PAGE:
Another one gone

http://www.msnbc.msn.com/id/41210188/ns/us_news-life/

OMAHA, Neb. — A member of the "Band of Brothers" who fought in some of World War II's fiercest European battles, Dick Mauser shunned the limelight and kept his service with the Army unit a secret, even from some of his family.

His role came to light only after his brother-in-law got him a copy of the HBO miniseries "Band of Brothers," said Terry Zahn, who met Mauser during a 2009 Honor Flight trip to Washington, D.C., to see the World War II memorial. Mauser, who died Friday, told his family that some of the things in the miniseries, like the locations of buildings, weren't quite what he remembered from being there in person.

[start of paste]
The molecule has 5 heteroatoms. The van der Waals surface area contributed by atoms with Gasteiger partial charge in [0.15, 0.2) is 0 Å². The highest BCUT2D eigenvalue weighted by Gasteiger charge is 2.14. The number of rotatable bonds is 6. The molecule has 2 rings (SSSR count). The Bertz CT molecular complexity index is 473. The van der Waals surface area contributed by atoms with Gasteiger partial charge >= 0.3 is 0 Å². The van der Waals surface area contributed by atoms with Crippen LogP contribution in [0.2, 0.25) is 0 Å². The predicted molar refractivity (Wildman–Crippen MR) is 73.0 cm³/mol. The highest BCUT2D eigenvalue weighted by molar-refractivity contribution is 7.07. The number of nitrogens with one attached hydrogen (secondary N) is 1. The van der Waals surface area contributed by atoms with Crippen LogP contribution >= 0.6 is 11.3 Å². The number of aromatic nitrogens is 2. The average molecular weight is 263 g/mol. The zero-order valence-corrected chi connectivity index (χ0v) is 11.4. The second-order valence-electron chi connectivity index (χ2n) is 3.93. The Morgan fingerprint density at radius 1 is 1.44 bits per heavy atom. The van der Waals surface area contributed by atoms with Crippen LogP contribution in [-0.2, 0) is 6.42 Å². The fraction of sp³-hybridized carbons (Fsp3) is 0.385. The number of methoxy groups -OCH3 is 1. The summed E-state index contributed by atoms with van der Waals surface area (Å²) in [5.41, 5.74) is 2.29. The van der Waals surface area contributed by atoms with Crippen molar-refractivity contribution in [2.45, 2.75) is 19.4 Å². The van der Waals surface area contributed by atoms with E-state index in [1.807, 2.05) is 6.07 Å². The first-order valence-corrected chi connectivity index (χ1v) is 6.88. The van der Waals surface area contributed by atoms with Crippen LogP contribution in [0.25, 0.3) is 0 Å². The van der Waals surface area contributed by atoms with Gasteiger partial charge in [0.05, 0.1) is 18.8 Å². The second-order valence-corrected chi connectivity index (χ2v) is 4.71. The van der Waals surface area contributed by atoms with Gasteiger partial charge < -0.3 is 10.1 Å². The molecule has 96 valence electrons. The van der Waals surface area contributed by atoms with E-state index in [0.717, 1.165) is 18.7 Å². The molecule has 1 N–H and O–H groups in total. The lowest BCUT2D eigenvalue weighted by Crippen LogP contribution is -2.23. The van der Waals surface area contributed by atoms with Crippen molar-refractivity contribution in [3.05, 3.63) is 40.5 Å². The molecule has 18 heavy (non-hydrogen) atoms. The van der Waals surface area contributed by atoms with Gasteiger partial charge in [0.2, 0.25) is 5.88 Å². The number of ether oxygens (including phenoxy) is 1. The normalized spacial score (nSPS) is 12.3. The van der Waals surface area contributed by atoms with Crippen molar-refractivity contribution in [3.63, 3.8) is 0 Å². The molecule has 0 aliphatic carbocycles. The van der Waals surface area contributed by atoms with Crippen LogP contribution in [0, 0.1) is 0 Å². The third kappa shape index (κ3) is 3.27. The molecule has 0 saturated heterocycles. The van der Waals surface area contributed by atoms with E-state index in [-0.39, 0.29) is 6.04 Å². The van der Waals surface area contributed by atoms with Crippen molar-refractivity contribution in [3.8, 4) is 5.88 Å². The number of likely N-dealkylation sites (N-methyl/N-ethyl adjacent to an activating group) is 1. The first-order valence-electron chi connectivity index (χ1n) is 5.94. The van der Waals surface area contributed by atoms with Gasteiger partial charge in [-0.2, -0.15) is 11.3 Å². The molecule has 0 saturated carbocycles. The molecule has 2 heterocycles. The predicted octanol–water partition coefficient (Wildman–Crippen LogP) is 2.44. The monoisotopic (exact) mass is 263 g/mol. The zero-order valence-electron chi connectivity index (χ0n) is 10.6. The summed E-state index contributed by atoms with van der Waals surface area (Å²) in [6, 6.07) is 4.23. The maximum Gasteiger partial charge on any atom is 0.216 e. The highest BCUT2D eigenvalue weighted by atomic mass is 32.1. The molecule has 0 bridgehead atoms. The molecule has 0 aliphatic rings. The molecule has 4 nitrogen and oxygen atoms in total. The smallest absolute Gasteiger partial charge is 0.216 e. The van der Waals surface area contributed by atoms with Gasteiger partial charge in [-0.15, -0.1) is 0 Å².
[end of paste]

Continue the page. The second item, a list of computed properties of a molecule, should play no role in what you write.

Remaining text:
But before that, "he never talked about it for years and years and years," said Zahn, president of the Midwest chapter of the 101st Airborne Division Association.

Mauser, 94, was the oldest living member of Easy Company, which is often better known now as the "Band of Brothers."